Controversial budget caps for health costs mooted

Interior Minister Berset says the aim is to make the Swiss health care system more efficient and transparent Keystone

Interior Minister Alain Berset says he is willing to consider the introduction of a global budget for Switzerland’s healthcare system as part of efforts to reduce rising health costs.

This content was published on October 25, 2017

Berset said financial caps are one of nearly 40 measures put forward by a group of international experts, set up by the interior ministry last December.

His ministry would examine the recommendations and present proposals to the government before next summer, he told a news conference on Wednesday.

The cabinet has agreed five basic principles, including a readiness by all partners in the health sector to reduce costs, which have risen by 4% annually over the past 25 years.

The Swiss healthcare system is known for its excellent level of care, but is also among the most expensive in the world. Switzerland spends 11% of its gross domestic product (GDP) on healthcare, behind the US (17%), Netherlands, France, Germany and Canada.

The costs covered by the mandatory health insurance system amounted to CHF31.5 billion ($32 billion) last year, according to Berset.

‘Delicate task’

He admitted it was a “relatively delicate” task to rein in expenditure for ever-increasing healthcare services, notably treatments considered “unnecessary”.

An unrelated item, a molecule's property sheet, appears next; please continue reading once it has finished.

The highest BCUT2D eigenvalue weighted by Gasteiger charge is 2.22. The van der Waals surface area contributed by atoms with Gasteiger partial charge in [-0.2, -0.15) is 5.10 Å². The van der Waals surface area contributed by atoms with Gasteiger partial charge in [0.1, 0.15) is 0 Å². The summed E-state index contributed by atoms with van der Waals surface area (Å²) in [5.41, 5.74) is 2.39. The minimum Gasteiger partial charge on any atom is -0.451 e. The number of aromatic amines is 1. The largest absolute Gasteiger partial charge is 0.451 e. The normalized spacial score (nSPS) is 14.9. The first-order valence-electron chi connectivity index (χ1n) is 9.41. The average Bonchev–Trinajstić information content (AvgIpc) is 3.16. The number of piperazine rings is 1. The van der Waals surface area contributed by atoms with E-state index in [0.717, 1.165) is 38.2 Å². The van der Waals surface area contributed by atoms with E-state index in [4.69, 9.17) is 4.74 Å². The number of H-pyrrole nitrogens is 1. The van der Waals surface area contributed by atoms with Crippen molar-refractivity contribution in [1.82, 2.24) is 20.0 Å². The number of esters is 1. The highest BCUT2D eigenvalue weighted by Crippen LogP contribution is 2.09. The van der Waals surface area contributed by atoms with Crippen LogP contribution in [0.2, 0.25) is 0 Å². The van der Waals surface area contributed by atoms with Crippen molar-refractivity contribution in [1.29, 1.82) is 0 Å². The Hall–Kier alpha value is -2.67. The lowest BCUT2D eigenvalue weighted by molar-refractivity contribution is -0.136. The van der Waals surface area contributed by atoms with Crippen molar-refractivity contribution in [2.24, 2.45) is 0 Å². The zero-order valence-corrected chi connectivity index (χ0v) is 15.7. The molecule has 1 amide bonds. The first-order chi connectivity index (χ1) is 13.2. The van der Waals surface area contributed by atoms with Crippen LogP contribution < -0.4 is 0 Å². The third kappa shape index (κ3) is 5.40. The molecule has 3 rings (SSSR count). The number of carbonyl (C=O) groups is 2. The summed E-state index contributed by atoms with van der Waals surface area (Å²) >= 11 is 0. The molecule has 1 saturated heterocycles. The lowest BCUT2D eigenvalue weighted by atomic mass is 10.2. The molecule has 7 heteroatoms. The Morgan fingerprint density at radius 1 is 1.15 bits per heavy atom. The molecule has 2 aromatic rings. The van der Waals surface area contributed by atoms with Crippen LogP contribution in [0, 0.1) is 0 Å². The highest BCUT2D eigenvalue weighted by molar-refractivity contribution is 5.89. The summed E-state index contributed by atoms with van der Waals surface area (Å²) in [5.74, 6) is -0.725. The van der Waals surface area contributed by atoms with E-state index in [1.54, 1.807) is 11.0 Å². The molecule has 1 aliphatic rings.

Berset also called for more transparency in the health care sector in line with the recommendations of the expert group.

The government made a high-quality health system a priority for its current four-year term. “Our aim is to have a good health system for all those who need it, but it has to be affordable financially,” Berset said.

But in reaction to the government’s announcement, a joint statement by six organisationsExternal link in the healthcare sector said that global budgets were “careless experiments to patients’ detriment”.

The examples of Germany and the Netherlands showed that quality suffered due to the rationing of services and second-class medicine, they said.

The Swiss Medical Association, hospitals umbrella organisation H, pharmaceutical lobby organisation Interpharma, the Swiss Pharmacists Association pharmasuisse, the Swiss Patients' Association and santésuisse: the Swiss health insurers’ association, also called for savings to be carried out via the standardised funding of out and in-patient services.

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